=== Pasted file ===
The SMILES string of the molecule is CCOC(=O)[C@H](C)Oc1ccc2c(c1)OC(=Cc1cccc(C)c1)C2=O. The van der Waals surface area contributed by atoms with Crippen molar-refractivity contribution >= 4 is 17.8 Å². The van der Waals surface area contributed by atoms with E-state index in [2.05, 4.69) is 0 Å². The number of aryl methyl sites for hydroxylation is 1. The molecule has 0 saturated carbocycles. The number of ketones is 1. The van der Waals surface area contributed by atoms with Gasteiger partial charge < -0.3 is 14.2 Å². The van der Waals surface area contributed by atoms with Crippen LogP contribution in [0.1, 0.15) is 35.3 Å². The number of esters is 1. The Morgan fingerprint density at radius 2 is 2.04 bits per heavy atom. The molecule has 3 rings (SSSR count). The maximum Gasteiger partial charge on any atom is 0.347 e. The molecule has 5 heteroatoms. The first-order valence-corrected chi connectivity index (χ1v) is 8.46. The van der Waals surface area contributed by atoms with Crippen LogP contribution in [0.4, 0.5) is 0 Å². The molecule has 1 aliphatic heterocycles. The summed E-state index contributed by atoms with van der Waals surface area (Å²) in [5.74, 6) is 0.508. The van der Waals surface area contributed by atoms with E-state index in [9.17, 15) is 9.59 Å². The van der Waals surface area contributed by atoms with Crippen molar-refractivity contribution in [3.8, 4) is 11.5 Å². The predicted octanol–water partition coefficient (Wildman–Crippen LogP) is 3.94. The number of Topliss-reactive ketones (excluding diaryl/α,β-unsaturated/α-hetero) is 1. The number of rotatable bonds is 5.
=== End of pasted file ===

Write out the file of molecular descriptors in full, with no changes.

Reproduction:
The SMILES string of the molecule is CCOC(=O)[C@H](C)Oc1ccc2c(c1)OC(=Cc1cccc(C)c1)C2=O. The van der Waals surface area contributed by atoms with Crippen molar-refractivity contribution >= 4 is 17.8 Å². The van der Waals surface area contributed by atoms with E-state index in [2.05, 4.69) is 0 Å². The number of aryl methyl sites for hydroxylation is 1. The molecule has 0 saturated carbocycles. The number of ketones is 1. The van der Waals surface area contributed by atoms with Gasteiger partial charge < -0.3 is 14.2 Å². The van der Waals surface area contributed by atoms with Crippen LogP contribution in [0.1, 0.15) is 35.3 Å². The number of esters is 1. The Morgan fingerprint density at radius 2 is 2.04 bits per heavy atom. The molecule has 3 rings (SSSR count). The maximum Gasteiger partial charge on any atom is 0.347 e. The molecule has 5 heteroatoms. The first-order valence-corrected chi connectivity index (χ1v) is 8.46. The van der Waals surface area contributed by atoms with Crippen LogP contribution in [0.4, 0.5) is 0 Å². The molecule has 1 aliphatic heterocycles. The summed E-state index contributed by atoms with van der Waals surface area (Å²) in [5.74, 6) is 0.508. The van der Waals surface area contributed by atoms with E-state index in [9.17, 15) is 9.59 Å². The van der Waals surface area contributed by atoms with Crippen molar-refractivity contribution in [3.8, 4) is 11.5 Å². The predicted octanol–water partition coefficient (Wildman–Crippen LogP) is 3.94. The number of Topliss-reactive ketones (excluding diaryl/α,β-unsaturated/α-hetero) is 1. The number of rotatable bonds is 5.